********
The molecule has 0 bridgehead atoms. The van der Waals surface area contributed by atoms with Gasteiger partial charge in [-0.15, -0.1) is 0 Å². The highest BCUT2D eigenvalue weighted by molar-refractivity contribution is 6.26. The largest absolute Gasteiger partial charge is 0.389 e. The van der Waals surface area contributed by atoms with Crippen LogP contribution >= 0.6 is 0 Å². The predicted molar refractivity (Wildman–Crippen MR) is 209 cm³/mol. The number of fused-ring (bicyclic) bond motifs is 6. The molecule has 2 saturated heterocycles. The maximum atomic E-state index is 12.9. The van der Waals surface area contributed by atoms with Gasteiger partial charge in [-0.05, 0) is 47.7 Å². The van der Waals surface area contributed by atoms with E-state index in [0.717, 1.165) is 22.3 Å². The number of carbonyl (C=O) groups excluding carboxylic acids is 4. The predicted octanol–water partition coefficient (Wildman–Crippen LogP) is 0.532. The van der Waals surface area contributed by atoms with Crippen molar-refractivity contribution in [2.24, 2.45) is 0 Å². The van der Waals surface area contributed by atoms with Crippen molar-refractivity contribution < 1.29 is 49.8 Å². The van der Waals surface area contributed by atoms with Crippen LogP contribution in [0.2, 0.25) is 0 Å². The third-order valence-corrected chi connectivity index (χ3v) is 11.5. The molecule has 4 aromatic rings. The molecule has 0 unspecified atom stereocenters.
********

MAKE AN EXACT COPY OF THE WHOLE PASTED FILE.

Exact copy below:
The molecule has 0 bridgehead atoms. The van der Waals surface area contributed by atoms with Gasteiger partial charge in [-0.15, -0.1) is 0 Å². The highest BCUT2D eigenvalue weighted by molar-refractivity contribution is 6.26. The largest absolute Gasteiger partial charge is 0.389 e. The van der Waals surface area contributed by atoms with Crippen LogP contribution >= 0.6 is 0 Å². The predicted molar refractivity (Wildman–Crippen MR) is 209 cm³/mol. The number of fused-ring (bicyclic) bond motifs is 6. The molecule has 2 saturated heterocycles. The maximum atomic E-state index is 12.9. The van der Waals surface area contributed by atoms with Gasteiger partial charge in [-0.05, 0) is 47.7 Å². The van der Waals surface area contributed by atoms with E-state index in [0.717, 1.165) is 22.3 Å². The number of carbonyl (C=O) groups excluding carboxylic acids is 4. The predicted octanol–water partition coefficient (Wildman–Crippen LogP) is 0.532. The van der Waals surface area contributed by atoms with Crippen molar-refractivity contribution in [2.24, 2.45) is 0 Å². The van der Waals surface area contributed by atoms with Crippen molar-refractivity contribution < 1.29 is 49.8 Å². The van der Waals surface area contributed by atoms with Crippen LogP contribution in [0.2, 0.25) is 0 Å². The third-order valence-corrected chi connectivity index (χ3v) is 11.5. The molecule has 4 aromatic rings. The molecule has 0 unspecified atom stereocenters.